Functional shoes for your functional training.


The research regarding footwear, especially functional fitness shoes, is changing how companies are making shoes, and there are many options out there for training.  Let me break down some of the different options for you.If you are lifting, be it weights, barbells, kettlebells, or just carrying groceries, ideally, you want a shoe that provides a solid connection to the ground.  This means you want minimal to zero cushioning under the heel to have a stable surface underfoot.  Any degree of cushioning will suck power from your lift, and this is why lifting shoes are ultra rigid.  Lifting shoes are getting their own blog post, so stay tuned.If you are cross-training and want a shoe that can fit a wide range of training methods, such as running mixed with lifting, you need to find a shoe that can perform well for both.  Minimal shoes offer that perfect blend of providing a bit of cushioning while still providing support for running.

Note: Changing to a minimal shoe requires a bit of awareness about foot mechanics and will make your arch work as nature intends, so this transition should be a gradual process.  Just like other muscles in the body, the arch has to gradually build up strength and adjust to a change in footwear, so prepare to keep your old shoes for a month or so to gradually work in your minimal shoes into your training. 

Now which functional fitness shoes to buy!?!

The Drop!

The differential or drop typically identifies minimal shoes.  This indicates the difference from the heel to toe in height. 6mm is the ideal drop for someone who is transitioning from a cushy running shoe.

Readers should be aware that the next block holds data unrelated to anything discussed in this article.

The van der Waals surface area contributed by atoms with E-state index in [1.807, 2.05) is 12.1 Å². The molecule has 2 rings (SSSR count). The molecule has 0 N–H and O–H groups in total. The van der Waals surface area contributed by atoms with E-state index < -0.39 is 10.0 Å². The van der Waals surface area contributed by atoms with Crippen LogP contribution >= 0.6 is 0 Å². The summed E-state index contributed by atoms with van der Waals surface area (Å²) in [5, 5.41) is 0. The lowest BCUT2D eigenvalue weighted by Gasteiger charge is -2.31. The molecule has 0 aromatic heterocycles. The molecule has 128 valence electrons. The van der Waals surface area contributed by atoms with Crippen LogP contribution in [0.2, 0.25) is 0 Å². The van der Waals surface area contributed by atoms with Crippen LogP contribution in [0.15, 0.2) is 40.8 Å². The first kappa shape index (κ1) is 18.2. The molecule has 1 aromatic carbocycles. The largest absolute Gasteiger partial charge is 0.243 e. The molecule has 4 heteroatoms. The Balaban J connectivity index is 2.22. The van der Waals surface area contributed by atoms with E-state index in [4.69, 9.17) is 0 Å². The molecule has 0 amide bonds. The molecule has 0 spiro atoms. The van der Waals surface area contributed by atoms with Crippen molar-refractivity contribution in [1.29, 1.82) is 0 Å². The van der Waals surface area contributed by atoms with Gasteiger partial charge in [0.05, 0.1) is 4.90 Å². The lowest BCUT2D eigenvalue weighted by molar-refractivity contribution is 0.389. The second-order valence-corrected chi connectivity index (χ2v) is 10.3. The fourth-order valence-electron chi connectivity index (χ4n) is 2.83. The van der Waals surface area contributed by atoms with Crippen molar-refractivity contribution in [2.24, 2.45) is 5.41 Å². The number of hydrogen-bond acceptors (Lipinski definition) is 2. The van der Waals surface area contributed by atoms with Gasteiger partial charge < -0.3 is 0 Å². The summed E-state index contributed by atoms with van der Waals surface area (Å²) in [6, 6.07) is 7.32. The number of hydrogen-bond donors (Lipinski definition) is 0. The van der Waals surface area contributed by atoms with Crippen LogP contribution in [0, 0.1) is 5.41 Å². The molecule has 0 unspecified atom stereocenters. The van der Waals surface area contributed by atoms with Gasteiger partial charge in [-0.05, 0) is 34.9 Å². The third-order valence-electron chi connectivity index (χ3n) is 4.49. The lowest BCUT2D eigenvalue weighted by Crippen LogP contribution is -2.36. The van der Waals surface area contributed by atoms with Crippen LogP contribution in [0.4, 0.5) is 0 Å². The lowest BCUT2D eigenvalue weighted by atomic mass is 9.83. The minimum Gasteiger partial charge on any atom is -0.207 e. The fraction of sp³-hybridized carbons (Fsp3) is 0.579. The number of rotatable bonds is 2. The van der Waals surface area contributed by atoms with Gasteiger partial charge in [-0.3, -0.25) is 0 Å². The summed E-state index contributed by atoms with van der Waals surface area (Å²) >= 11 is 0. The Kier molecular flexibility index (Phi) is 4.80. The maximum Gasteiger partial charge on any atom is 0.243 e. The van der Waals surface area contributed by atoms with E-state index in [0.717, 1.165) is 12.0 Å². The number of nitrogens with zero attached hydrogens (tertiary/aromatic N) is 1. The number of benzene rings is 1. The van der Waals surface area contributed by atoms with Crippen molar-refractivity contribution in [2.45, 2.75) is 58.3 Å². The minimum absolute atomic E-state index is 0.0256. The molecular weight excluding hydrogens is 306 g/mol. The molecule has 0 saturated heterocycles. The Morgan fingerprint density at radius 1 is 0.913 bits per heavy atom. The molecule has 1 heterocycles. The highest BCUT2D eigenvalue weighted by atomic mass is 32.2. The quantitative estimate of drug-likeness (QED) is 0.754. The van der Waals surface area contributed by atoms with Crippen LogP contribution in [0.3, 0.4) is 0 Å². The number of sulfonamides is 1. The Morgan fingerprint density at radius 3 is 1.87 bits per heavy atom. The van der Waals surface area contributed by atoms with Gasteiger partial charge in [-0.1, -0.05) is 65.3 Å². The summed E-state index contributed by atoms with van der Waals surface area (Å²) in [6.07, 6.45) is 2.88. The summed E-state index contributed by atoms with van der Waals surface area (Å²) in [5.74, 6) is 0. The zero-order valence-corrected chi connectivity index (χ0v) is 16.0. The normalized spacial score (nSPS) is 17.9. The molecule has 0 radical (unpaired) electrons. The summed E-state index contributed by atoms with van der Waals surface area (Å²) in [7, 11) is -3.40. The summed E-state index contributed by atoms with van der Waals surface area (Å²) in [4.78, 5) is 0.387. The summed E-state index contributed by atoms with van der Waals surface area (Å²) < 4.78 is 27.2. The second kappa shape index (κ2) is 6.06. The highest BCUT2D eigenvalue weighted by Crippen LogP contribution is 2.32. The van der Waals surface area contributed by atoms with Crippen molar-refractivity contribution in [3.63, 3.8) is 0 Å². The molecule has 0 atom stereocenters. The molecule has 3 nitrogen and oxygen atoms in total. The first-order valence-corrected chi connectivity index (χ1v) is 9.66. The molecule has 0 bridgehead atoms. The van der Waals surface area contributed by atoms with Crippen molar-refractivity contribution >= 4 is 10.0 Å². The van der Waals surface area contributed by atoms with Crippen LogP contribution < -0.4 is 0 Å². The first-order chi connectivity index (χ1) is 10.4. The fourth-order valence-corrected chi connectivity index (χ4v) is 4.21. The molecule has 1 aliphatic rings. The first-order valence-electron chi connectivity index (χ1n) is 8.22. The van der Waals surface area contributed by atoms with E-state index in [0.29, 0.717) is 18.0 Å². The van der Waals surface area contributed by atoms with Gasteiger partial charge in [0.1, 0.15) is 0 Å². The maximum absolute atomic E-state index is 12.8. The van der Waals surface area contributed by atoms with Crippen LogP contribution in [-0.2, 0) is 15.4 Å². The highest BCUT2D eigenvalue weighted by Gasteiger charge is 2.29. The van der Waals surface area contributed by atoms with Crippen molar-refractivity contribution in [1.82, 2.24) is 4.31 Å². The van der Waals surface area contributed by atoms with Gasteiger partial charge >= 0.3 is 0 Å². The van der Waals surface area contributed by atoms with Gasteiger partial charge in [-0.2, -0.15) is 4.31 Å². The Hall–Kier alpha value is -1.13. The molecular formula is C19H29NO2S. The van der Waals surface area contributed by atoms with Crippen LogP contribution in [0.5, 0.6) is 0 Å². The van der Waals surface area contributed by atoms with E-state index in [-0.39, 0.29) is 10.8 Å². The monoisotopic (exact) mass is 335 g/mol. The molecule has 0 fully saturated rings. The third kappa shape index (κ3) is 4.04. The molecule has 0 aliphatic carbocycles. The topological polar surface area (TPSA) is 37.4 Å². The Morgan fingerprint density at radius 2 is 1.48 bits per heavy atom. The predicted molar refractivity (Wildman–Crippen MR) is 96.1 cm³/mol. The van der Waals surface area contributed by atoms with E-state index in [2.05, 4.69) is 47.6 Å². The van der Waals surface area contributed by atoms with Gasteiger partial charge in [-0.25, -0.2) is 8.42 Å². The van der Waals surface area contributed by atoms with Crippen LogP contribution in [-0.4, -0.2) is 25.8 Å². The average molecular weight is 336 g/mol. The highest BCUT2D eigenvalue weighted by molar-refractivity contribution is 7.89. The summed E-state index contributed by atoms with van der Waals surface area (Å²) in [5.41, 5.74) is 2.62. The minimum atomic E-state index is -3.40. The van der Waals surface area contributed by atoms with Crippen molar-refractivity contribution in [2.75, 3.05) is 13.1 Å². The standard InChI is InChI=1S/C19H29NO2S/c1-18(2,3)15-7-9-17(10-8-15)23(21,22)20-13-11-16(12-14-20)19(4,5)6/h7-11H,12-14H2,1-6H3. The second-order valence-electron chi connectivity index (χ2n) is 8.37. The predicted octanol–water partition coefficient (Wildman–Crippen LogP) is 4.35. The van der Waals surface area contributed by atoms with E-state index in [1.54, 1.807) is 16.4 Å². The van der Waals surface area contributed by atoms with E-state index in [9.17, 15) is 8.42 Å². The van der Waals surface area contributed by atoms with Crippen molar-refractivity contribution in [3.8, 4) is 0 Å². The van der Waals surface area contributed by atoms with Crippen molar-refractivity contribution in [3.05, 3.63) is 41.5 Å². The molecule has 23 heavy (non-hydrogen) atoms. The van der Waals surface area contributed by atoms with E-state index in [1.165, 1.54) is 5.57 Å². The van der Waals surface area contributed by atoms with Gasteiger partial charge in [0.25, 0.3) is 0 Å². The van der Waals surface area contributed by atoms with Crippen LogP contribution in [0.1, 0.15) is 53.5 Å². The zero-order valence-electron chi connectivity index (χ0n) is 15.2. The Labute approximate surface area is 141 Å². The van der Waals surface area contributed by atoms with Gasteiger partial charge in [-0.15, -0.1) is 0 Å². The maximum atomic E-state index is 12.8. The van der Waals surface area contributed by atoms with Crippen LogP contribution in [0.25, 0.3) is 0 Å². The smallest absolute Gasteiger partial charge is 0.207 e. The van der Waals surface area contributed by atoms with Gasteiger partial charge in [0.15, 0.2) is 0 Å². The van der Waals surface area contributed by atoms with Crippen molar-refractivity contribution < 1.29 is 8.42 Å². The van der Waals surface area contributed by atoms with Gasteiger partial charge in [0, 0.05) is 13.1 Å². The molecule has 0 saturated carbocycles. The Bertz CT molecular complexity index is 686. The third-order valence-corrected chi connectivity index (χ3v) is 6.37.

Typically you want to get a shoe that is a midpoint from the standard running shoe to the completely barefoot style of shoe that will allow your feet to adjust to the change. This drop is also good for mid-foot strikers. Inov8 identifies their 6mm shoes with a dual arrow imprinted into the back of the heel.

3mm or 4mm is a truly minimal differential and provides just enough cushioning to buffer some of the
effects of running on concrete, but this starts to give you a really solid connection to the ground.

This is one of the preferred standards for most cross-training, including Crossfit.  Inov8 makes a 3mm with a single shock zone, and Reebok Nano 3.0 shoes feature a 4mm drop. A bare shoe will always be a zero drop as it is essentially an outer rubber sole to protect the feet from the elements simply.  These shoes are perfect for deadlifts, kettlebell swings or for those truly committed to barefoot running.


Just for a visual, a typical running shoe has a 16mm differential or the equivalent of a fat sharpie Marker, 6mm is about the thickness of a pencil, and 3mm is about the thickness of a pencil lead.

What’s going on the outside?

Other than the drop, take a look at how the rest of the shoe is constructed.  The Nano by Reebok is all about structure.  They have a Toe Cap, side wall lugs, and heel cap to provide grip for rope climbing, bumpers for box jumps and overall, are built to last.  They are solid shoes and built for cross-training that is heavy on lifting and not best for running.  Inov8 is all about performance and comfort in a super lightweight package.  FYI, model # indicates the weight of the shoe in grams (for a size 9). They feature the fascia band system that envelopes the top midfoot for support around the arch with an open toe box area for toe spread that provides a better support base.  The built-in RopeTec in some models provides grip and durability during rope climbs.  Inov8s are great for cross-training, including running.

Because the optimal shoe is different for each person and with many models & colours to choose from, the best thing to do is come into one of our stores to get fitted on a shoe that gets your feet moving.


Always Keep Moving


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